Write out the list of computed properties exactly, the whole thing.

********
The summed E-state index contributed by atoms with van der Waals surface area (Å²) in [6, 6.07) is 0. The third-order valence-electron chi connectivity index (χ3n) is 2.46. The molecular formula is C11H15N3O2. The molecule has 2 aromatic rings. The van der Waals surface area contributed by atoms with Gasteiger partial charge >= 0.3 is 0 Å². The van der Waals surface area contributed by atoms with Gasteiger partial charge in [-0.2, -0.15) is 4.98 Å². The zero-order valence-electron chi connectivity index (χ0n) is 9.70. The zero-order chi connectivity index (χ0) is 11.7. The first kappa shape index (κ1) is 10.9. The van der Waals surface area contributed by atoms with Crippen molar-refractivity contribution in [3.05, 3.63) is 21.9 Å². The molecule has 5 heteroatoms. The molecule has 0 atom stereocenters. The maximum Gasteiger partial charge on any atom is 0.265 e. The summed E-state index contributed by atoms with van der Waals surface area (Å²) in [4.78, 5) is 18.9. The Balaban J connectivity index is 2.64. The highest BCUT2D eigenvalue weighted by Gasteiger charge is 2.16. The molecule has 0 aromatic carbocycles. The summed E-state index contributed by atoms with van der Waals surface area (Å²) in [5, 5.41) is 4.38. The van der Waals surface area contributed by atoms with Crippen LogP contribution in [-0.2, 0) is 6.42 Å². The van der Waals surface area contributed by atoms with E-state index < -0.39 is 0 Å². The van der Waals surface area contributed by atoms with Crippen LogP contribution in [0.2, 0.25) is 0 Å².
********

The summed E-state index contributed by atoms with van der Waals surface area (Å²) in [6, 6.07) is 0. The third-order valence-electron chi connectivity index (χ3n) is 2.46. The molecular formula is C11H15N3O2. The molecule has 2 aromatic rings. The van der Waals surface area contributed by atoms with Gasteiger partial charge >= 0.3 is 0 Å². The van der Waals surface area contributed by atoms with Gasteiger partial charge in [-0.2, -0.15) is 4.98 Å². The zero-order valence-electron chi connectivity index (χ0n) is 9.70. The zero-order chi connectivity index (χ0) is 11.7. The first kappa shape index (κ1) is 10.9. The van der Waals surface area contributed by atoms with Crippen molar-refractivity contribution in [3.05, 3.63) is 21.9 Å². The molecule has 5 heteroatoms. The molecule has 0 atom stereocenters. The maximum Gasteiger partial charge on any atom is 0.265 e. The summed E-state index contributed by atoms with van der Waals surface area (Å²) in [4.78, 5) is 18.9. The Balaban J connectivity index is 2.64. The highest BCUT2D eigenvalue weighted by Gasteiger charge is 2.16. The molecule has 0 aromatic carbocycles. The summed E-state index contributed by atoms with van der Waals surface area (Å²) in [5, 5.41) is 4.38. The van der Waals surface area contributed by atoms with Crippen LogP contribution in [-0.2, 0) is 6.42 Å². The van der Waals surface area contributed by atoms with E-state index < -0.39 is 0 Å². The van der Waals surface area contributed by atoms with Crippen LogP contribution in [0.2, 0.25) is 0 Å².